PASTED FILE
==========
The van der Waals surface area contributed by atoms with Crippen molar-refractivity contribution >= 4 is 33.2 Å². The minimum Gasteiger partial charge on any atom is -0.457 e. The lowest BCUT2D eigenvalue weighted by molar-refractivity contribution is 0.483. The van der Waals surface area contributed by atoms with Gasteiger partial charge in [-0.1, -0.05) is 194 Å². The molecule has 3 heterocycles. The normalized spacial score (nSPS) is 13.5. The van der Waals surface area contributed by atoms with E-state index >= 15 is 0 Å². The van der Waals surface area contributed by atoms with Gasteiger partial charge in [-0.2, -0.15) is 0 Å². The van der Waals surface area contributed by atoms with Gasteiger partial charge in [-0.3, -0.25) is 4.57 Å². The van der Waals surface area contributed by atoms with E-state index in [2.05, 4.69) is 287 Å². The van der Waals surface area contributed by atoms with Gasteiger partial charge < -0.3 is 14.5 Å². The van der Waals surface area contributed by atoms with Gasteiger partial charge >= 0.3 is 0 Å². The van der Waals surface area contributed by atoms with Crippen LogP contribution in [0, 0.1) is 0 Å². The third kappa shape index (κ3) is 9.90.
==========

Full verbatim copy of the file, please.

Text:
The van der Waals surface area contributed by atoms with Crippen molar-refractivity contribution >= 4 is 33.2 Å². The minimum Gasteiger partial charge on any atom is -0.457 e. The lowest BCUT2D eigenvalue weighted by molar-refractivity contribution is 0.483. The van der Waals surface area contributed by atoms with Gasteiger partial charge in [-0.1, -0.05) is 194 Å². The molecule has 3 heterocycles. The normalized spacial score (nSPS) is 13.5. The van der Waals surface area contributed by atoms with E-state index >= 15 is 0 Å². The van der Waals surface area contributed by atoms with Gasteiger partial charge in [-0.2, -0.15) is 0 Å². The van der Waals surface area contributed by atoms with Gasteiger partial charge in [-0.3, -0.25) is 4.57 Å². The van der Waals surface area contributed by atoms with E-state index in [2.05, 4.69) is 287 Å². The van der Waals surface area contributed by atoms with Gasteiger partial charge < -0.3 is 14.5 Å². The van der Waals surface area contributed by atoms with Gasteiger partial charge >= 0.3 is 0 Å². The van der Waals surface area contributed by atoms with Crippen LogP contribution in [0, 0.1) is 0 Å². The third kappa shape index (κ3) is 9.90.